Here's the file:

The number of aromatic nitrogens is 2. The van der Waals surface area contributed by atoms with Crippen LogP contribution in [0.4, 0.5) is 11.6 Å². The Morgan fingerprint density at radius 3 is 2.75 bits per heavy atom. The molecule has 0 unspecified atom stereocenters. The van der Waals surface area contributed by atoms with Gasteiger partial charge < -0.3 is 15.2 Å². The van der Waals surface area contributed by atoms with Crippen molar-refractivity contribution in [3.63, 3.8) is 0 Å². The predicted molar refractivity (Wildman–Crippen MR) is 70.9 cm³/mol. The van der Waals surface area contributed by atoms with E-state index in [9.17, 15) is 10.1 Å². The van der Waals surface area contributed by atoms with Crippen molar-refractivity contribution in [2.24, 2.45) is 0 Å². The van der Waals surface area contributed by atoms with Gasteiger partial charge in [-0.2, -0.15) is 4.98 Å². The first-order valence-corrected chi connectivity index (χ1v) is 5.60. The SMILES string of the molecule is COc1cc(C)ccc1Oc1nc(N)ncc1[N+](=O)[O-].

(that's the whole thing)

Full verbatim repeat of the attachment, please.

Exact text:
The number of aromatic nitrogens is 2. The van der Waals surface area contributed by atoms with Crippen LogP contribution in [0.4, 0.5) is 11.6 Å². The Morgan fingerprint density at radius 3 is 2.75 bits per heavy atom. The molecule has 0 unspecified atom stereocenters. The van der Waals surface area contributed by atoms with Gasteiger partial charge < -0.3 is 15.2 Å². The van der Waals surface area contributed by atoms with Crippen molar-refractivity contribution in [3.63, 3.8) is 0 Å². The predicted molar refractivity (Wildman–Crippen MR) is 70.9 cm³/mol. The van der Waals surface area contributed by atoms with E-state index in [9.17, 15) is 10.1 Å². The van der Waals surface area contributed by atoms with Crippen molar-refractivity contribution in [2.24, 2.45) is 0 Å². The van der Waals surface area contributed by atoms with Gasteiger partial charge in [-0.2, -0.15) is 4.98 Å². The first-order valence-corrected chi connectivity index (χ1v) is 5.60. The SMILES string of the molecule is COc1cc(C)ccc1Oc1nc(N)ncc1[N+](=O)[O-].